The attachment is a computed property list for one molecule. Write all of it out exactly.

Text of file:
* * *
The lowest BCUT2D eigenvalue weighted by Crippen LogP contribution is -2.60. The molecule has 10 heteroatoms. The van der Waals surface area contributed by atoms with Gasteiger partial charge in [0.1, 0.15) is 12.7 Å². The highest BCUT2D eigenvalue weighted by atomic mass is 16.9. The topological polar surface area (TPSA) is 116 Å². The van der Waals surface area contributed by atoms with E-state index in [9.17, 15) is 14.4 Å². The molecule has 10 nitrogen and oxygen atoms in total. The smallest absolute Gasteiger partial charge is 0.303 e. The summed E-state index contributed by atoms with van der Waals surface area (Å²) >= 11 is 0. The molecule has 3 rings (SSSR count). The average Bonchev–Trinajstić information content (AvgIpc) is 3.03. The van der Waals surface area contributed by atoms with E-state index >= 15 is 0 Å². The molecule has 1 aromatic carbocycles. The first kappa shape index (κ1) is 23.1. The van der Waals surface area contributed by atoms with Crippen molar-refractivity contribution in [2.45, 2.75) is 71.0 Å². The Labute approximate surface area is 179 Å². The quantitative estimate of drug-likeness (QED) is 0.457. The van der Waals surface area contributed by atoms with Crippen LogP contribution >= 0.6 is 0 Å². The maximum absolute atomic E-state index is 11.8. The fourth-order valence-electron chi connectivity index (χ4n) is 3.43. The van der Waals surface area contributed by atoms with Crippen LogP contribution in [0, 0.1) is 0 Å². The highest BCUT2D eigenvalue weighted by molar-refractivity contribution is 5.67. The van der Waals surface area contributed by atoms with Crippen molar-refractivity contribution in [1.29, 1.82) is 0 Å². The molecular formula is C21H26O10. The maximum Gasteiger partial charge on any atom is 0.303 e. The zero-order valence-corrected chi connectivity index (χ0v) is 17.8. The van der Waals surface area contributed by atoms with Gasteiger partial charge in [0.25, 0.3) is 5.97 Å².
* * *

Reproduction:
The lowest BCUT2D eigenvalue weighted by Crippen LogP contribution is -2.60. The molecule has 10 heteroatoms. The van der Waals surface area contributed by atoms with Gasteiger partial charge in [0.1, 0.15) is 12.7 Å². The highest BCUT2D eigenvalue weighted by atomic mass is 16.9. The topological polar surface area (TPSA) is 116 Å². The van der Waals surface area contributed by atoms with E-state index in [9.17, 15) is 14.4 Å². The molecule has 10 nitrogen and oxygen atoms in total. The smallest absolute Gasteiger partial charge is 0.303 e. The summed E-state index contributed by atoms with van der Waals surface area (Å²) >= 11 is 0. The molecule has 3 rings (SSSR count). The average Bonchev–Trinajstić information content (AvgIpc) is 3.03. The van der Waals surface area contributed by atoms with E-state index >= 15 is 0 Å². The molecule has 1 aromatic carbocycles. The first kappa shape index (κ1) is 23.1. The van der Waals surface area contributed by atoms with Crippen molar-refractivity contribution in [2.45, 2.75) is 71.0 Å². The Labute approximate surface area is 179 Å². The quantitative estimate of drug-likeness (QED) is 0.457. The van der Waals surface area contributed by atoms with Crippen LogP contribution >= 0.6 is 0 Å². The maximum absolute atomic E-state index is 11.8. The fourth-order valence-electron chi connectivity index (χ4n) is 3.43. The van der Waals surface area contributed by atoms with Crippen LogP contribution in [0, 0.1) is 0 Å². The highest BCUT2D eigenvalue weighted by molar-refractivity contribution is 5.67. The van der Waals surface area contributed by atoms with Crippen molar-refractivity contribution in [1.29, 1.82) is 0 Å². The molecular formula is C21H26O10. The maximum Gasteiger partial charge on any atom is 0.303 e. The zero-order valence-corrected chi connectivity index (χ0v) is 17.8. The van der Waals surface area contributed by atoms with Gasteiger partial charge in [0.25, 0.3) is 5.97 Å².